Then the teacher of Proverbs starts with a lesson on how not to live.  The list is not ethereal and high-minded.  It is practical, down-to-earth wisdom.  Don’t withhold a service that is owed.  Don’t shirk your duty.  Don’t put off fulfilling an obligation.  Don’t make excuses.  Don’t look for a fight.  Don’t aggravate your neighbor.  Don’t be envious of the wealthy and powerful and do not follow in their way.  Nothing lofty about any of that. 

 

There was an unusual high school football game played in Grapevine, Texas ten tears ago between Grapevine Faith Academy and the Gainesville State School. Faith Academy is a Christian school and Gainesville is located within a high-security youth correctional facility. The prison team had only 14 players and played every game on the road. With a record of 0-8, they only scored twice the whole year. Their players are teenagers who have been convicted of crimes ranging from drugs to assault to robbery. Most had families who had disowned them. They wore outdated, used, shoulder pads and helmets.

 

Faith Academy was 7-2 with 70 players, 11 coaches, and the latest equipment. Chris Hogan, the head coach at Faith Academy, knew the Gainesville team would have no fans and it would be no contest, so he thought, “What if half of our fans and half of our cheerleaders...cheered for the other team?” He sent out an email to the faithful fans asking them to do just that. “Here’s the message I want you to send,” Hogan wrote. “You’re just as valuable as any other person on the planet.”

 

Some thought he was confused and crazy. One player said, “Coach, why are we doing this?” Hogan said, “Imagine you don’t have a home life, no one to love you, no one pulling for you. Imagine that everyone pretty much had given up on you. Now, imagine what it would feel like and mean to you for hundreds of people to suddenly believe in you.”

 

The idea took root. On the night of the game, imagine the surprise of those 14 players when they took the field and there was a banner the cheerleaders had made for them to crash through. The visitors’ stands were full. The cheerleaders were leading cheers for them. The fans were calling them by their names. Isaiah, the quarterback-middle linebacker said, “I never in my life thought I would hear parents cheering for me to tackle and hit their kid. Most of the time, when we come out, people are afraid of us. You can see it in their eyes, but these people are yelling for us. They knew our names.”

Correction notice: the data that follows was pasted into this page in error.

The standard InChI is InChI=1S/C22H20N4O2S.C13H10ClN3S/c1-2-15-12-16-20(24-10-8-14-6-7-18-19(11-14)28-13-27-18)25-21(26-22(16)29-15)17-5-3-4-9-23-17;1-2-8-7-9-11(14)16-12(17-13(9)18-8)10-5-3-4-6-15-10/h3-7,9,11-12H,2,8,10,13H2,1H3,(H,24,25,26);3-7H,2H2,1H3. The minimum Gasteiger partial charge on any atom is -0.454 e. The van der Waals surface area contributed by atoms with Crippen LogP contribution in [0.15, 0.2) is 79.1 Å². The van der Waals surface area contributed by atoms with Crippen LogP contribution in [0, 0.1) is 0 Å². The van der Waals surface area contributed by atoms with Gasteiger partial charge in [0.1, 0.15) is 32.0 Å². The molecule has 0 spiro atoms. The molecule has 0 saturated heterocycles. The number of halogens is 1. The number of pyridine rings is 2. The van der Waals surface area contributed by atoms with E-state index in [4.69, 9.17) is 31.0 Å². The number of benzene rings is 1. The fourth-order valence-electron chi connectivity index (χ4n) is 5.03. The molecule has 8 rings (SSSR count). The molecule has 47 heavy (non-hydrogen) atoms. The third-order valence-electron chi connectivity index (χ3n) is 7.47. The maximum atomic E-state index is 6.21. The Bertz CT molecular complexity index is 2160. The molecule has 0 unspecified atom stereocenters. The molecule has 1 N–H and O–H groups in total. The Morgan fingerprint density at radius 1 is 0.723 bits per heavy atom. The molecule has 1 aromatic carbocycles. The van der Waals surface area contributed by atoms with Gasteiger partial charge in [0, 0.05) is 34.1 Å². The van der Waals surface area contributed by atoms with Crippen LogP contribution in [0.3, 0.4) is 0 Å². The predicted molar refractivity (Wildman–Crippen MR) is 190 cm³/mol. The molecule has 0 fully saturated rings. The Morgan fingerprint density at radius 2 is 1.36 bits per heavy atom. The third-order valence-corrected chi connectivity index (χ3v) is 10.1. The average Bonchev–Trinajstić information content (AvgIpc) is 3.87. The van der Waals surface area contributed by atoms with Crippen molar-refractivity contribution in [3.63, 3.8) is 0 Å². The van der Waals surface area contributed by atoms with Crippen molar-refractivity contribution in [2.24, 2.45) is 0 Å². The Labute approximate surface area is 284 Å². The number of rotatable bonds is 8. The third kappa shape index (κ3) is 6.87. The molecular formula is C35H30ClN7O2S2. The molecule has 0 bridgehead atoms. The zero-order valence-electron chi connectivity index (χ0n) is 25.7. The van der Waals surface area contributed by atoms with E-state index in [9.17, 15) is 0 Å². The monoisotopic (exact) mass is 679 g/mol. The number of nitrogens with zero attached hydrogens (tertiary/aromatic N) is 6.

After the game the teams gathered at the 50-yard line to pray. That’s when Isaiah, the teenage convict, surprised everybody and asked if he could pray, “Lord, I don't know what just happened so I don’t know how or who to say thank you to, but I never knew there were so many people in the world who cared about us.”

 

There it is.  When we are really living the life of wisdom - when we are really walking the way of God - the things so valued and prized by so many seem puny and insignificant.  When we are walking in wisdom’s way, those on whom the world looks down become important to us.  When we are living the life God created us to live, we are not content with some of God’s children being treated with disrespect and as devalued people.  When we are living as children of Wisdom, the poor become important, the homeless are seen as our sisters and brothers, the incarcerated and forgotten have a newfound value, the well-being of the broken in body, mind, and spirit become a high priority, and the victims of untold injustice become a reason for ministry and action.  When we are really living the life of wisdom, God’s presence becomes unmistakably real in the world and the world is blessed, even as we experience the blessings of God.

 

Walk in Wisdom’s way.  Ramble through life on God’s path.  Go with the grain of the universe - the way that God made things to work their best.  And you and the world around you will be blessed.

 

For now and evermore.  Amen.